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Acuscope-Myopulse: Microcurrent Therapy for Pain Relief and Accelerated Healing

Rebecca is a marine electrician and mechanic. She received acuscope-myopulse therapy for the treatment of a mastectomy-related abscess.


What Is Acuscope-Myopulse?

Acuscope-myopulse therapy is a highly sophisticated type of noninvasive microcurrent therapy. The device sends low voltage micro-current through injured tissue to facilitate the healing process and alleviate pain.

Introduced in 1978, the acuscope-myopulse is commonly used for neuro-musculoskeletal issues. The use of electrical stimulation (ES) or microcurrent therapy to treat acute physical discomfort may reduce the need for pain-relieving drugs that incur negative side effects. Studies have demonstrated that electricity interferes with the nerve’s pain signals. Private practice doctors, hospitals, chiropractors, physical therapists, veterinarians, and even spas will employ microcurrent or other ES-type therapies.

The inventor of the acuscope-myopulse, Dr. Nebrensky, is a respected physicist who designed and helped create some of the familiar, trusted medical tools we know today, such as the EEG, EKG, and EMG. He also developed missile guidance technology for the U.S. military.

Currently, the acuscope-myopulse machine does not have enough clinical studies to garner the serious attention of the mainstream medical establishment. The acuscope-myopulse is, however, registered by the FDA as a class II device. Operators of microcurrent machines cannot legally market their use for diagnostic or medical purposes. Oftentimes, the terminology used to explain and describe microcurrent therapy is inconsistent. A discerning, unbiased assessment is essential for the medical professional and for those desiring to benefit from microcurrent therapy.

This article intends to objectively explore the realities of the acuscope-myopulse and the potential benefit on human subjects.

Pain Relief and Faster Healing of Injuries With ES Therapies

Mircocurrent therapy is an offshoot of the widely known Electrical Stimulation (ES) therapy. The significant difference between the acuscope-myopulse and the standard ES treatment modality is the acuscope’s ability to actively discern the level of distress in tissues, such as inflammation or tears, and respond by sending the appropriate amount of microcurrent into the area. In other ES therapies (like TENS), the machines are strictly output devices and do not gauge the tissue’s level of injury.

Acuscope: the part of the machine that measures the resistance from point to point on soft tissues, determining the area’s conductivity.

Myopulse: After the acuscope’s assessment, the myopulse aspect of the machine gently "pulses" the tissue with the appropriate amount of microcurrent.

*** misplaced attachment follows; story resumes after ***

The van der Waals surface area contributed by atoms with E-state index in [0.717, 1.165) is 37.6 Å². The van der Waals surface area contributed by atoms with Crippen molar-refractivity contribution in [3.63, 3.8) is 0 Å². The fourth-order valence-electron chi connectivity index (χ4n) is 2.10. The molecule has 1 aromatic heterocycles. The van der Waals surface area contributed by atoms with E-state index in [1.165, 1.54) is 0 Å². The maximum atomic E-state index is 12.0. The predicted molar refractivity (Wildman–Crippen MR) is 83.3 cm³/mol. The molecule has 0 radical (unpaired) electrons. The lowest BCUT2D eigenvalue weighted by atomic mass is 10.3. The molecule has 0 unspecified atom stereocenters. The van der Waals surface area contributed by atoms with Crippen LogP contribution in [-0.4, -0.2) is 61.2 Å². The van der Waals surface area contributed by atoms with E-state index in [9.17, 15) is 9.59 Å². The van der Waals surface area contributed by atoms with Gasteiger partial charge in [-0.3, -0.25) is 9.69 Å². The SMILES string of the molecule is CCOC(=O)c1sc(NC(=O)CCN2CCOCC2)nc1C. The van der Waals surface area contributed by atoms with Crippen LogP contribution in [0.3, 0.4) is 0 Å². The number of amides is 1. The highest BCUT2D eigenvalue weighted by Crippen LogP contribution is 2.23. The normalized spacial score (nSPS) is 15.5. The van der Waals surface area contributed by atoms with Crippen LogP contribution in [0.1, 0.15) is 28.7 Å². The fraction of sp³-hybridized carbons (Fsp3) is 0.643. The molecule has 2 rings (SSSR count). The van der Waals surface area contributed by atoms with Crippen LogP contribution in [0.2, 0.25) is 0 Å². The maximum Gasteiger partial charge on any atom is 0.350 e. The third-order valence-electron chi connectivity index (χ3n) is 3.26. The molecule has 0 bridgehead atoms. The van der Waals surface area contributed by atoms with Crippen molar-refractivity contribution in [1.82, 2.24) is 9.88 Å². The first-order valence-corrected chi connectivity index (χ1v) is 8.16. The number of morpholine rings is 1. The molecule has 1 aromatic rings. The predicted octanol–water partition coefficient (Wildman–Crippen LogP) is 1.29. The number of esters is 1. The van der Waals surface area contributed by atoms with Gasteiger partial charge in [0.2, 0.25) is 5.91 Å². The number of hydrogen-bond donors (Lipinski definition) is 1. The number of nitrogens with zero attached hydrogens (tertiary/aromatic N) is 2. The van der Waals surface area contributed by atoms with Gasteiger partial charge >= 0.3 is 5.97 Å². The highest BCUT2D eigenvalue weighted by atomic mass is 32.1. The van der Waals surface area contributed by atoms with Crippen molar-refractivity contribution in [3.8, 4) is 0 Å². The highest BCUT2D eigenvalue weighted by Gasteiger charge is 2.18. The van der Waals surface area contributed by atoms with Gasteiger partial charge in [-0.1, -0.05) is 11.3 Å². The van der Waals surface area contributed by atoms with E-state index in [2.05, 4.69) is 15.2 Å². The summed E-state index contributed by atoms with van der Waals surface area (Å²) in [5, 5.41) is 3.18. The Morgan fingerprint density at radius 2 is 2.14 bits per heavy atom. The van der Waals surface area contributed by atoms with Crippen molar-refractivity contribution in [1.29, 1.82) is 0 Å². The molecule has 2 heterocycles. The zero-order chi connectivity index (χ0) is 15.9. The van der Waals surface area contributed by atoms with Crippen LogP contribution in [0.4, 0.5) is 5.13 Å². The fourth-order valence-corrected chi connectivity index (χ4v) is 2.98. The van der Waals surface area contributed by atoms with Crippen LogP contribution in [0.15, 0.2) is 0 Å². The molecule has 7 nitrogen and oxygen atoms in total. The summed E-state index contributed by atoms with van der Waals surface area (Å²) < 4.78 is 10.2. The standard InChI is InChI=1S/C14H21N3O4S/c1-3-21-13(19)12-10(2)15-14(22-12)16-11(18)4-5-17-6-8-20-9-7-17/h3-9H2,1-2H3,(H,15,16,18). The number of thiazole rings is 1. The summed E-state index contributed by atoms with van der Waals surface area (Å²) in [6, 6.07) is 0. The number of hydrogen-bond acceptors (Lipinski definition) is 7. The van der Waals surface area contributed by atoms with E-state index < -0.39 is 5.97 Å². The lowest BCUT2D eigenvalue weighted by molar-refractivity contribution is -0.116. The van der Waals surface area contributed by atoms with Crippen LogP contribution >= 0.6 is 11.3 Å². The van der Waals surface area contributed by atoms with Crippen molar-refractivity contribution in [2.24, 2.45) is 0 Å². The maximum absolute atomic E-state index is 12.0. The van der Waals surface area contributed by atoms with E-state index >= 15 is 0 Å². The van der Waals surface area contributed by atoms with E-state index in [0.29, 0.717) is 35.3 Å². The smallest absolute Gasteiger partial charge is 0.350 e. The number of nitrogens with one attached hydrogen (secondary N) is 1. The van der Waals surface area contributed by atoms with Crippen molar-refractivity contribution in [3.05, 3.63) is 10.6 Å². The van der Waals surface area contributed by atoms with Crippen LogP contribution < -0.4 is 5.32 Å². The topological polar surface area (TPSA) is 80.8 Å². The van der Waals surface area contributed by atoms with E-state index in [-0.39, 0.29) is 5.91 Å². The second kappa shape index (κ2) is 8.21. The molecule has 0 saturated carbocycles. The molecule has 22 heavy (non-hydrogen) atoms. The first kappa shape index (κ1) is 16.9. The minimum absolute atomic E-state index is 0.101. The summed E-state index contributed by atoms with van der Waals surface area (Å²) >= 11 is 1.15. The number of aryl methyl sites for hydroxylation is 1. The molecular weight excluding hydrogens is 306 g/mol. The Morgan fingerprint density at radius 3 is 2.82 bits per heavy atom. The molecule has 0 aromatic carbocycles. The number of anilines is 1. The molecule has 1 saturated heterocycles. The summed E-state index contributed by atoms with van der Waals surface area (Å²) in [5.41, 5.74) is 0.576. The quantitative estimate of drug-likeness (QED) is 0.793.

The device itself does not heal the body. Instead, it provides painless energetic stimulation that encourages, and apparently accelerates, the body’s own natural healing processes. The skin is never punctured, and no drugs are utilized during a therapy session.

An individual receiving acuscope-myopulse therapy for pain and cramped muscles

An individual receiving acuscope-myopulse therapy for pain and cramped muscles

The acuscope-myopulse machine operates with a sensitive feedback system. It reads nerve conductivity or an area of tissue by sending a painless, extremely low current electrical impulse between two surface electrodes held by the machine’s operator (the electrodes can also be taped to the skin). The electrodes are typically rounded metal brass surfaces, rollers, or plates. A conductive gel made from natural substances is used where the electrodes contact the skin. There’s real science behind this aspect of the human body. Healthy tissue will have a different electrical resistance than inflamed or damaged tissue. (Journal of health science 2(11):353-362, Electrical Resistance as A Measure of Soft Tissue Injury from Delayed Onset Muscle Soreness)

The machine’s computer interprets the return signals and adjusts the microcurrent output accordingly. The electrodes are often placed on nerve pathways or on the same points an acupuncturist uses, or directly over the area of concern. The machine’s operator has to clean and polish the electrodes after each therapy session.

The electrodes harmlessly contact the skin's surface

The electrodes harmlessly contact the skin's surface

Have Reliable Clinical Studies Been Conducted?

Chronic, non-healing wounds have been the subject of study with and without ES therapy (an earlier review by Kloth). Microcurrent applied directly to wounds showed consistently positive results with faster healing than without electrical stimulation. (Study: Electrical stimulation to accelerate wound healing)

The positive electrode is placed closest to or on the wound site. The negative electrode is placed at the wound’s perimeter. This configuration demonstrated the most rapid wound healing during studies.

What Does Acuscope-Myopulse Therapy Feel Like?

Commonly, nothing is felt, but on rare occasions, a tingling sensation can be discerned. Depending on the machine’s setting and the person’s condition, a mild electrical prickling may be felt, but a lowered setting will remedy this. People report feeling very relaxed after a session, and some may fall asleep during treatment. A reduction in pain levels may be noticeable immediately or shortly thereafter. Those receiving acuscope-myopulse therapy also report noticeably higher than normal energy levels a short period after a session or the day after.

There Are Important Precautions!